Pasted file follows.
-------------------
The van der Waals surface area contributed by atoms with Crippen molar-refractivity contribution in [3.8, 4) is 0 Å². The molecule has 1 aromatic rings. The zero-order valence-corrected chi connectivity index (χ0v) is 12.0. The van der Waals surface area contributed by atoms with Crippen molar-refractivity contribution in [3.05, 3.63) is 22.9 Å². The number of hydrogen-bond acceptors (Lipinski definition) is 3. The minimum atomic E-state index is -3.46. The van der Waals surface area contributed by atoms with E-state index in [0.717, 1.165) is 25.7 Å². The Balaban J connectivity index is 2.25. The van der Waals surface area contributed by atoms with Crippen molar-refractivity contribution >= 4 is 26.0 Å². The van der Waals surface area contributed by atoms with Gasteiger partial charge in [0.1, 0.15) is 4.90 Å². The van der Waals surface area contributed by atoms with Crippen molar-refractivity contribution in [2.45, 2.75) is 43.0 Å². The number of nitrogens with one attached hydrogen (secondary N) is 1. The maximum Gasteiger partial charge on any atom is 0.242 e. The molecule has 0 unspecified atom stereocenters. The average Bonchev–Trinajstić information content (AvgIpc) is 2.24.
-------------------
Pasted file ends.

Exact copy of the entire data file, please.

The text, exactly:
The van der Waals surface area contributed by atoms with Crippen molar-refractivity contribution in [3.8, 4) is 0 Å². The molecule has 1 aromatic rings. The zero-order valence-corrected chi connectivity index (χ0v) is 12.0. The van der Waals surface area contributed by atoms with Crippen molar-refractivity contribution in [3.05, 3.63) is 22.9 Å². The number of hydrogen-bond acceptors (Lipinski definition) is 3. The minimum atomic E-state index is -3.46. The van der Waals surface area contributed by atoms with E-state index in [0.717, 1.165) is 25.7 Å². The Balaban J connectivity index is 2.25. The van der Waals surface area contributed by atoms with Crippen molar-refractivity contribution >= 4 is 26.0 Å². The van der Waals surface area contributed by atoms with Gasteiger partial charge in [0.1, 0.15) is 4.90 Å². The van der Waals surface area contributed by atoms with Crippen molar-refractivity contribution in [2.45, 2.75) is 43.0 Å². The number of nitrogens with one attached hydrogen (secondary N) is 1. The maximum Gasteiger partial charge on any atom is 0.242 e. The molecule has 0 unspecified atom stereocenters. The average Bonchev–Trinajstić information content (AvgIpc) is 2.24.